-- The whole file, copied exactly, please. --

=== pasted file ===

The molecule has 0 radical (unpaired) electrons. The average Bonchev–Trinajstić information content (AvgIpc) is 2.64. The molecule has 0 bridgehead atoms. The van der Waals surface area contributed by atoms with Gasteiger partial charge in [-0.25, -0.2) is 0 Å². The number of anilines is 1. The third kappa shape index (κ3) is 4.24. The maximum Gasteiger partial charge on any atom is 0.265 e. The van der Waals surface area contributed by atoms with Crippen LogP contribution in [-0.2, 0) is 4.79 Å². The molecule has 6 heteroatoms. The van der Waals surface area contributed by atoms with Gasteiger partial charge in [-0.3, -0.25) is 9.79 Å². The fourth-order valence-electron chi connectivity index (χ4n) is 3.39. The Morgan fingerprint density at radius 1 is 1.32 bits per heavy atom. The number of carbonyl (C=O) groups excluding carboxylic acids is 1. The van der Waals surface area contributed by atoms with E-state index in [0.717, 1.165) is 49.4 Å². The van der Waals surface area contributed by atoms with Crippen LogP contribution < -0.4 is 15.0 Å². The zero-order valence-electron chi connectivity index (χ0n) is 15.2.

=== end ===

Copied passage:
The molecule has 0 radical (unpaired) electrons. The average Bonchev–Trinajstić information content (AvgIpc) is 2.64. The molecule has 0 bridgehead atoms. The van der Waals surface area contributed by atoms with Gasteiger partial charge in [-0.25, -0.2) is 0 Å². The number of anilines is 1. The third kappa shape index (κ3) is 4.24. The maximum Gasteiger partial charge on any atom is 0.265 e. The van der Waals surface area contributed by atoms with Crippen LogP contribution in [-0.2, 0) is 4.79 Å². The molecule has 6 heteroatoms. The van der Waals surface area contributed by atoms with Gasteiger partial charge in [-0.3, -0.25) is 9.79 Å². The fourth-order valence-electron chi connectivity index (χ4n) is 3.39. The Morgan fingerprint density at radius 1 is 1.32 bits per heavy atom. The number of carbonyl (C=O) groups excluding carboxylic acids is 1. The van der Waals surface area contributed by atoms with E-state index in [0.717, 1.165) is 49.4 Å². The van der Waals surface area contributed by atoms with Crippen LogP contribution < -0.4 is 15.0 Å². The zero-order valence-electron chi connectivity index (χ0n) is 15.2.